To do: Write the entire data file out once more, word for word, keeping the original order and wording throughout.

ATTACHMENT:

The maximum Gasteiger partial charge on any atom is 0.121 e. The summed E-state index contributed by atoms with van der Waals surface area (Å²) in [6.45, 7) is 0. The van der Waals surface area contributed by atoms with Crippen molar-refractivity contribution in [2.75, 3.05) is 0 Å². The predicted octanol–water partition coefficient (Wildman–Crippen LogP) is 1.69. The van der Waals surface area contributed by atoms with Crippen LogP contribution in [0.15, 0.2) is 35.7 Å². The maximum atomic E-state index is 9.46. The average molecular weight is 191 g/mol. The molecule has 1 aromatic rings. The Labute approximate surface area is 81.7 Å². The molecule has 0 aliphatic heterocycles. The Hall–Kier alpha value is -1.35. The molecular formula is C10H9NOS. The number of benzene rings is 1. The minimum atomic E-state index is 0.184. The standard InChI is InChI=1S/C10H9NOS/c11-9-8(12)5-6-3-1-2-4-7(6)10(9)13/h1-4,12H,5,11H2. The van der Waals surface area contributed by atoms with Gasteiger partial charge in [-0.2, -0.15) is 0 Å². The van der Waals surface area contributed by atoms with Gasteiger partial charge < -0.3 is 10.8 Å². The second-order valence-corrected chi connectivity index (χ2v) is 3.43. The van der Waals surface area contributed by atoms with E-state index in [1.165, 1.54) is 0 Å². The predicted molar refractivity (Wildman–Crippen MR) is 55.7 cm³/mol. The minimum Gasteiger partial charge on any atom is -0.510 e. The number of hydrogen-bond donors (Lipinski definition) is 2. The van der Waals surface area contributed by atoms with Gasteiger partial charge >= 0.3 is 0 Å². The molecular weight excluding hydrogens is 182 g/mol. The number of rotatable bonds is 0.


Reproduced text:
The maximum Gasteiger partial charge on any atom is 0.121 e. The summed E-state index contributed by atoms with van der Waals surface area (Å²) in [6.45, 7) is 0. The van der Waals surface area contributed by atoms with Crippen molar-refractivity contribution in [2.75, 3.05) is 0 Å². The predicted octanol–water partition coefficient (Wildman–Crippen LogP) is 1.69. The van der Waals surface area contributed by atoms with Crippen LogP contribution in [0.15, 0.2) is 35.7 Å². The maximum atomic E-state index is 9.46. The average molecular weight is 191 g/mol. The molecule has 1 aromatic rings. The Labute approximate surface area is 81.7 Å². The molecule has 0 aliphatic heterocycles. The Hall–Kier alpha value is -1.35. The molecular formula is C10H9NOS. The number of benzene rings is 1. The minimum atomic E-state index is 0.184. The standard InChI is InChI=1S/C10H9NOS/c11-9-8(12)5-6-3-1-2-4-7(6)10(9)13/h1-4,12H,5,11H2. The van der Waals surface area contributed by atoms with Gasteiger partial charge in [-0.2, -0.15) is 0 Å². The van der Waals surface area contributed by atoms with Gasteiger partial charge < -0.3 is 10.8 Å². The second-order valence-corrected chi connectivity index (χ2v) is 3.43. The van der Waals surface area contributed by atoms with E-state index in [1.165, 1.54) is 0 Å². The predicted molar refractivity (Wildman–Crippen MR) is 55.7 cm³/mol. The minimum Gasteiger partial charge on any atom is -0.510 e. The number of hydrogen-bond donors (Lipinski definition) is 2. The van der Waals surface area contributed by atoms with Gasteiger partial charge >= 0.3 is 0 Å². The molecular weight excluding hydrogens is 182 g/mol. The number of rotatable bonds is 0.